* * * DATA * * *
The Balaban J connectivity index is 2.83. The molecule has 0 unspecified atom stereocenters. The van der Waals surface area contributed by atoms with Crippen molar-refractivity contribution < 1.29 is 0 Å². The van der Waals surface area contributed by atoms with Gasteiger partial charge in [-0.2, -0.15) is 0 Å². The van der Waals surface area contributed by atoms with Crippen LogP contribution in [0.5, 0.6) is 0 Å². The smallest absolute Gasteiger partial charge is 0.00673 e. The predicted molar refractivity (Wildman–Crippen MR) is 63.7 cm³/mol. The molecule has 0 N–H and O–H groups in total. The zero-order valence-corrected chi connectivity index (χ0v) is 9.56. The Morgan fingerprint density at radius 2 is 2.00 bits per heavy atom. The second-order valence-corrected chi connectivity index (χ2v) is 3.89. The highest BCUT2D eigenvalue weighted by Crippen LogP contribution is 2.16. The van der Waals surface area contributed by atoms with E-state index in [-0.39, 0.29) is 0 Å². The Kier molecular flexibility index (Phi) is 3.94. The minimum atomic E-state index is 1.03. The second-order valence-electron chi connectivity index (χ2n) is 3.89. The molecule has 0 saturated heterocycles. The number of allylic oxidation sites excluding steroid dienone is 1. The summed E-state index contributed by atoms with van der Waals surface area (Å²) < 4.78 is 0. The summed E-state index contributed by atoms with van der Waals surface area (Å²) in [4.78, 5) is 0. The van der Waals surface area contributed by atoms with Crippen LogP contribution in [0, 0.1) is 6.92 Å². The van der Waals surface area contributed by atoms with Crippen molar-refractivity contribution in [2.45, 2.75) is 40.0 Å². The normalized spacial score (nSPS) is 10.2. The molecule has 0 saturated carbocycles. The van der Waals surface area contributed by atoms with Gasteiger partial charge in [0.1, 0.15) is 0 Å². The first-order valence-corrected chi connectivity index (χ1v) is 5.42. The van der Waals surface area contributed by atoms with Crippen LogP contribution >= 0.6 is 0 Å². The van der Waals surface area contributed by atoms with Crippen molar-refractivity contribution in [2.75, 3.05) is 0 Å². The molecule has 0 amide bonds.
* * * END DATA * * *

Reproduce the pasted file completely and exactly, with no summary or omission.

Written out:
The Balaban J connectivity index is 2.83. The molecule has 0 unspecified atom stereocenters. The van der Waals surface area contributed by atoms with Crippen molar-refractivity contribution < 1.29 is 0 Å². The van der Waals surface area contributed by atoms with Gasteiger partial charge in [-0.2, -0.15) is 0 Å². The van der Waals surface area contributed by atoms with Crippen LogP contribution in [0.5, 0.6) is 0 Å². The smallest absolute Gasteiger partial charge is 0.00673 e. The predicted molar refractivity (Wildman–Crippen MR) is 63.7 cm³/mol. The molecule has 0 N–H and O–H groups in total. The zero-order valence-corrected chi connectivity index (χ0v) is 9.56. The Morgan fingerprint density at radius 2 is 2.00 bits per heavy atom. The second-order valence-corrected chi connectivity index (χ2v) is 3.89. The highest BCUT2D eigenvalue weighted by Crippen LogP contribution is 2.16. The van der Waals surface area contributed by atoms with E-state index in [-0.39, 0.29) is 0 Å². The Kier molecular flexibility index (Phi) is 3.94. The minimum atomic E-state index is 1.03. The second-order valence-electron chi connectivity index (χ2n) is 3.89. The molecule has 0 saturated heterocycles. The number of allylic oxidation sites excluding steroid dienone is 1. The summed E-state index contributed by atoms with van der Waals surface area (Å²) < 4.78 is 0. The summed E-state index contributed by atoms with van der Waals surface area (Å²) in [4.78, 5) is 0. The van der Waals surface area contributed by atoms with Crippen LogP contribution in [0, 0.1) is 6.92 Å². The van der Waals surface area contributed by atoms with Crippen molar-refractivity contribution in [2.45, 2.75) is 40.0 Å². The normalized spacial score (nSPS) is 10.2. The molecule has 0 saturated carbocycles. The van der Waals surface area contributed by atoms with Gasteiger partial charge in [0.1, 0.15) is 0 Å². The first-order valence-corrected chi connectivity index (χ1v) is 5.42. The van der Waals surface area contributed by atoms with Crippen LogP contribution >= 0.6 is 0 Å². The van der Waals surface area contributed by atoms with Crippen molar-refractivity contribution in [2.75, 3.05) is 0 Å². The molecule has 0 amide bonds.